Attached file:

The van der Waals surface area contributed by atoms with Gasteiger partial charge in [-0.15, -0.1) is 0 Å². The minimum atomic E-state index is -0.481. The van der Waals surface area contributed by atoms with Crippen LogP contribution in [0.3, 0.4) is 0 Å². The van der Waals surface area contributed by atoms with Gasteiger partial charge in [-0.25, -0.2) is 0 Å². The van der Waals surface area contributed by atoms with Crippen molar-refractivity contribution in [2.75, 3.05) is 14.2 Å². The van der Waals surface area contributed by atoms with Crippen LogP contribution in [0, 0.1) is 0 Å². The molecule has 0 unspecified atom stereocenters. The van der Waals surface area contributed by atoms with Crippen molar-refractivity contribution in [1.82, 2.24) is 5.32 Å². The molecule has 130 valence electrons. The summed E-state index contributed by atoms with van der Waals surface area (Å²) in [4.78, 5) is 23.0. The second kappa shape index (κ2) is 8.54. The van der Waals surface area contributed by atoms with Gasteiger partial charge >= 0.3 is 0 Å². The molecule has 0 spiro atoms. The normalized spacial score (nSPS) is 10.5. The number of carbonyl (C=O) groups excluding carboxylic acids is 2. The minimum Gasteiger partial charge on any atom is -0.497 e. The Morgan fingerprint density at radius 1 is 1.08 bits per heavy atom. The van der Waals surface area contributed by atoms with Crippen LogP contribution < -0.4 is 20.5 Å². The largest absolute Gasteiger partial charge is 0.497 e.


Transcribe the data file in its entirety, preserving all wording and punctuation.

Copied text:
The van der Waals surface area contributed by atoms with Gasteiger partial charge in [-0.15, -0.1) is 0 Å². The minimum atomic E-state index is -0.481. The van der Waals surface area contributed by atoms with Crippen LogP contribution in [0.3, 0.4) is 0 Å². The van der Waals surface area contributed by atoms with Gasteiger partial charge in [-0.25, -0.2) is 0 Å². The van der Waals surface area contributed by atoms with Crippen molar-refractivity contribution in [2.75, 3.05) is 14.2 Å². The van der Waals surface area contributed by atoms with Crippen LogP contribution in [0, 0.1) is 0 Å². The molecule has 0 unspecified atom stereocenters. The van der Waals surface area contributed by atoms with Crippen molar-refractivity contribution in [1.82, 2.24) is 5.32 Å². The molecule has 130 valence electrons. The summed E-state index contributed by atoms with van der Waals surface area (Å²) in [4.78, 5) is 23.0. The second kappa shape index (κ2) is 8.54. The van der Waals surface area contributed by atoms with Gasteiger partial charge >= 0.3 is 0 Å². The molecule has 0 spiro atoms. The normalized spacial score (nSPS) is 10.5. The number of carbonyl (C=O) groups excluding carboxylic acids is 2. The minimum Gasteiger partial charge on any atom is -0.497 e. The Morgan fingerprint density at radius 1 is 1.08 bits per heavy atom. The van der Waals surface area contributed by atoms with Crippen LogP contribution < -0.4 is 20.5 Å². The largest absolute Gasteiger partial charge is 0.497 e.